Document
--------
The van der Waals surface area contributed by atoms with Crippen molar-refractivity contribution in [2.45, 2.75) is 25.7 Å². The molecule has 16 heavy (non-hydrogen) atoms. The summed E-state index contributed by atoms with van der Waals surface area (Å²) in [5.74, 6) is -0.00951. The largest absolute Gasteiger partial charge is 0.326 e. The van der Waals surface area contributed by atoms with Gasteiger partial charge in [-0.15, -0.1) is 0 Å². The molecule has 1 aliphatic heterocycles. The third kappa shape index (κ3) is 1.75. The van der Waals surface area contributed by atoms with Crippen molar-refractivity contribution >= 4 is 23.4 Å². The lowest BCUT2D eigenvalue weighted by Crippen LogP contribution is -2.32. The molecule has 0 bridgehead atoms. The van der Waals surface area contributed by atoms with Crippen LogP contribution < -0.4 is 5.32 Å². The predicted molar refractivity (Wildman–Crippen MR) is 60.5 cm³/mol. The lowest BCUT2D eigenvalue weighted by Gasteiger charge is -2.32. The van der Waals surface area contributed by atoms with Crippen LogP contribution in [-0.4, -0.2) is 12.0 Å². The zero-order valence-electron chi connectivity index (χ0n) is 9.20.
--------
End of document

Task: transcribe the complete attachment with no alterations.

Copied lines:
The van der Waals surface area contributed by atoms with Crippen molar-refractivity contribution in [2.45, 2.75) is 25.7 Å². The molecule has 16 heavy (non-hydrogen) atoms. The summed E-state index contributed by atoms with van der Waals surface area (Å²) in [5.74, 6) is -0.00951. The largest absolute Gasteiger partial charge is 0.326 e. The van der Waals surface area contributed by atoms with Gasteiger partial charge in [-0.15, -0.1) is 0 Å². The molecule has 1 aliphatic heterocycles. The third kappa shape index (κ3) is 1.75. The van der Waals surface area contributed by atoms with Crippen molar-refractivity contribution >= 4 is 23.4 Å². The lowest BCUT2D eigenvalue weighted by Crippen LogP contribution is -2.32. The molecule has 0 bridgehead atoms. The van der Waals surface area contributed by atoms with Crippen LogP contribution < -0.4 is 5.32 Å². The predicted molar refractivity (Wildman–Crippen MR) is 60.5 cm³/mol. The lowest BCUT2D eigenvalue weighted by Gasteiger charge is -2.32. The van der Waals surface area contributed by atoms with Crippen LogP contribution in [-0.4, -0.2) is 12.0 Å². The zero-order valence-electron chi connectivity index (χ0n) is 9.20.